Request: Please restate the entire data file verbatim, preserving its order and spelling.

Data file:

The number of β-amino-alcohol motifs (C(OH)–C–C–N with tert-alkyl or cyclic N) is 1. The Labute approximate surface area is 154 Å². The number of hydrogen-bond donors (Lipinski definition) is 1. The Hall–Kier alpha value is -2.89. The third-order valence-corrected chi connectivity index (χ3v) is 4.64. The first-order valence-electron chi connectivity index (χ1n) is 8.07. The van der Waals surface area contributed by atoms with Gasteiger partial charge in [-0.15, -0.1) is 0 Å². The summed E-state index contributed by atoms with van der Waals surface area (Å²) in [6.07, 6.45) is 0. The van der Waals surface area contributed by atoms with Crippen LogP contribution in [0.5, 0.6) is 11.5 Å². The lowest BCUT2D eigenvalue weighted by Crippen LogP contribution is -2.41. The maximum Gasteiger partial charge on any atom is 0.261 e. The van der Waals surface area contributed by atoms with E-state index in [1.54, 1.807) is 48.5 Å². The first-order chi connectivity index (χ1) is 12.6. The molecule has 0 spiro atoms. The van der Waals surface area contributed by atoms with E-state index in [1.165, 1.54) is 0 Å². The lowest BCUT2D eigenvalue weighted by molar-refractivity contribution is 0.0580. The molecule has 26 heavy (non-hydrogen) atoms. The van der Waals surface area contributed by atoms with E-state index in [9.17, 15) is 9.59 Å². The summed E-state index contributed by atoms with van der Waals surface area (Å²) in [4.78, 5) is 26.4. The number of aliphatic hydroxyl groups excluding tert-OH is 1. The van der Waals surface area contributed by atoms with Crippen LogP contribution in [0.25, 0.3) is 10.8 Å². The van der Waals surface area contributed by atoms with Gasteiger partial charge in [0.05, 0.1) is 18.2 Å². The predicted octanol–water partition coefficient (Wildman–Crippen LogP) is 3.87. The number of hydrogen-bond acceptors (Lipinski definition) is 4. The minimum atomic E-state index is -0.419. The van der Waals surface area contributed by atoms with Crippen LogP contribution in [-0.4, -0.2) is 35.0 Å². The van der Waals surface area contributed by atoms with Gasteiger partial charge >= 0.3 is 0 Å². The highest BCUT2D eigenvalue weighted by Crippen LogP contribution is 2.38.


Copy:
The number of β-amino-alcohol motifs (C(OH)–C–C–N with tert-alkyl or cyclic N) is 1. The Labute approximate surface area is 154 Å². The number of hydrogen-bond donors (Lipinski definition) is 1. The Hall–Kier alpha value is -2.89. The third-order valence-corrected chi connectivity index (χ3v) is 4.64. The first-order valence-electron chi connectivity index (χ1n) is 8.07. The van der Waals surface area contributed by atoms with Gasteiger partial charge in [-0.15, -0.1) is 0 Å². The summed E-state index contributed by atoms with van der Waals surface area (Å²) in [6.07, 6.45) is 0. The van der Waals surface area contributed by atoms with Crippen LogP contribution in [0.5, 0.6) is 11.5 Å². The lowest BCUT2D eigenvalue weighted by Crippen LogP contribution is -2.41. The maximum Gasteiger partial charge on any atom is 0.261 e. The van der Waals surface area contributed by atoms with E-state index in [1.54, 1.807) is 48.5 Å². The first-order chi connectivity index (χ1) is 12.6. The molecule has 0 spiro atoms. The van der Waals surface area contributed by atoms with E-state index in [1.165, 1.54) is 0 Å². The lowest BCUT2D eigenvalue weighted by molar-refractivity contribution is 0.0580. The molecule has 26 heavy (non-hydrogen) atoms. The van der Waals surface area contributed by atoms with E-state index in [9.17, 15) is 9.59 Å². The summed E-state index contributed by atoms with van der Waals surface area (Å²) in [4.78, 5) is 26.4. The number of aliphatic hydroxyl groups excluding tert-OH is 1. The van der Waals surface area contributed by atoms with Crippen LogP contribution in [0.25, 0.3) is 10.8 Å². The van der Waals surface area contributed by atoms with Gasteiger partial charge in [0.05, 0.1) is 18.2 Å². The predicted octanol–water partition coefficient (Wildman–Crippen LogP) is 3.87. The number of hydrogen-bond acceptors (Lipinski definition) is 4. The minimum atomic E-state index is -0.419. The van der Waals surface area contributed by atoms with Crippen LogP contribution in [-0.4, -0.2) is 35.0 Å². The van der Waals surface area contributed by atoms with Gasteiger partial charge >= 0.3 is 0 Å². The highest BCUT2D eigenvalue weighted by Crippen LogP contribution is 2.38.